The transcripts of the official inquiry into the culture, practices and ethics of the press. More…

Well, I suppose to say that the examples that I've drawn on that interest me in terms of compliance comes to this issue of: is regulation something that you try as far as possible to avoid, and to slough off, and to make sure is as minimal as possible, or is it something that's actually part of your DNA, and that your standards are a selling point?

I think that is where there seems to be starting to be a debate around.

Martin Moore, I think, from the Media Standards Trust, earlier this week said he didn't like the idea of incentives, because it smacks of trying to cajole a reluctant provider into the regulatory fold, or you compel them to be in the regulatory fold.

Whereas if you see a real value to being in, then actually the biggest threat to you would be to be turfed out of that regulatory fold, not to be able to display that mark of your standards, and not to be able to use your Press Council membership to demonstrate responsible journalism in court proceedings or wherever else, as is being explored in New Zealand.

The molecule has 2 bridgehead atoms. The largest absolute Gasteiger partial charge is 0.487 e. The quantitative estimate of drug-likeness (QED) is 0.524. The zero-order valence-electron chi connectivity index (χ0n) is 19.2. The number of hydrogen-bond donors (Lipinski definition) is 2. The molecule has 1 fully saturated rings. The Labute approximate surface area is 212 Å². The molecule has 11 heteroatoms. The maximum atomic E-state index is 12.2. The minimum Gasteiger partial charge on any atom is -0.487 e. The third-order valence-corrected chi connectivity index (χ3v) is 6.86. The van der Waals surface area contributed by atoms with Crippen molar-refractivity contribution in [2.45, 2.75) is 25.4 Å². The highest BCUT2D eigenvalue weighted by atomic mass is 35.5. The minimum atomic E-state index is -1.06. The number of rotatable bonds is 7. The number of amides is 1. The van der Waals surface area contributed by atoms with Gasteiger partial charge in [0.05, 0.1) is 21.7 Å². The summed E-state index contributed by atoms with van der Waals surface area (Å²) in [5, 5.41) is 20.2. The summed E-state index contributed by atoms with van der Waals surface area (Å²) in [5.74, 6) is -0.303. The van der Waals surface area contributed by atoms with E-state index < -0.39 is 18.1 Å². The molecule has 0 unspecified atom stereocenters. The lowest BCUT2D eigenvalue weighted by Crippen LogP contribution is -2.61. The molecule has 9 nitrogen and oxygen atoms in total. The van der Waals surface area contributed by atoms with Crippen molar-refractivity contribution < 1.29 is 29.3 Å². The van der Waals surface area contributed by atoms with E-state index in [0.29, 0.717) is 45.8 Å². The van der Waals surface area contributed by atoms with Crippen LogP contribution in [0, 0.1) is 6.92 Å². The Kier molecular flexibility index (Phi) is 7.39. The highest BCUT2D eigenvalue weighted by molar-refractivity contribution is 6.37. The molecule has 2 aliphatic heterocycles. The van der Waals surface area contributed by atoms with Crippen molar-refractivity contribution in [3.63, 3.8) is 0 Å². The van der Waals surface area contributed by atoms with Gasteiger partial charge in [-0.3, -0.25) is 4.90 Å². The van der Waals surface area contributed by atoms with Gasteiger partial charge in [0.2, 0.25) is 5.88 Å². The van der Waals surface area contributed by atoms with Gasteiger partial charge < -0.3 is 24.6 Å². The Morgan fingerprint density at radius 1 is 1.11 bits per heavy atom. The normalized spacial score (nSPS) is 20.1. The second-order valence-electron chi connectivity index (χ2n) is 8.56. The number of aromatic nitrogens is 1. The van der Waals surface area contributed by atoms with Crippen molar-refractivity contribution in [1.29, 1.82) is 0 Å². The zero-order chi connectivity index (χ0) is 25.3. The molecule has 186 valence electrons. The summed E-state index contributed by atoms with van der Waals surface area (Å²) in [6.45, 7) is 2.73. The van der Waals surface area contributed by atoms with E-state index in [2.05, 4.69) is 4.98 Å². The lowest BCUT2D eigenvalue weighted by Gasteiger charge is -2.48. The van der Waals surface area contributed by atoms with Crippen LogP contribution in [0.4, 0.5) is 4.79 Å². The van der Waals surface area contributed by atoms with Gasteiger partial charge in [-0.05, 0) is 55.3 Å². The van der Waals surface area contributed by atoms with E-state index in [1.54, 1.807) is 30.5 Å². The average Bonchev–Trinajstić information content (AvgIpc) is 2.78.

In Denmark there is a co-regulatory system, as I have said, statutory. And it's backed, as I have explained, by the threat of a prison sentence. And yet there is currently parliamentary scrutiny by the select committees in Denmark of culture and legal affairs, which is looking at why there are failures within the Danish system. Why are Danish newspapers still, even within this co-regulatory framework, burying publication of an adjudication on sort of page 54?

Where I think there's an interesting distinction is between those publications that are caught and are required to conform to the regulation, and those online providers that are actively seeking it out. That's where I think there is a different approach to what "regulation" means.

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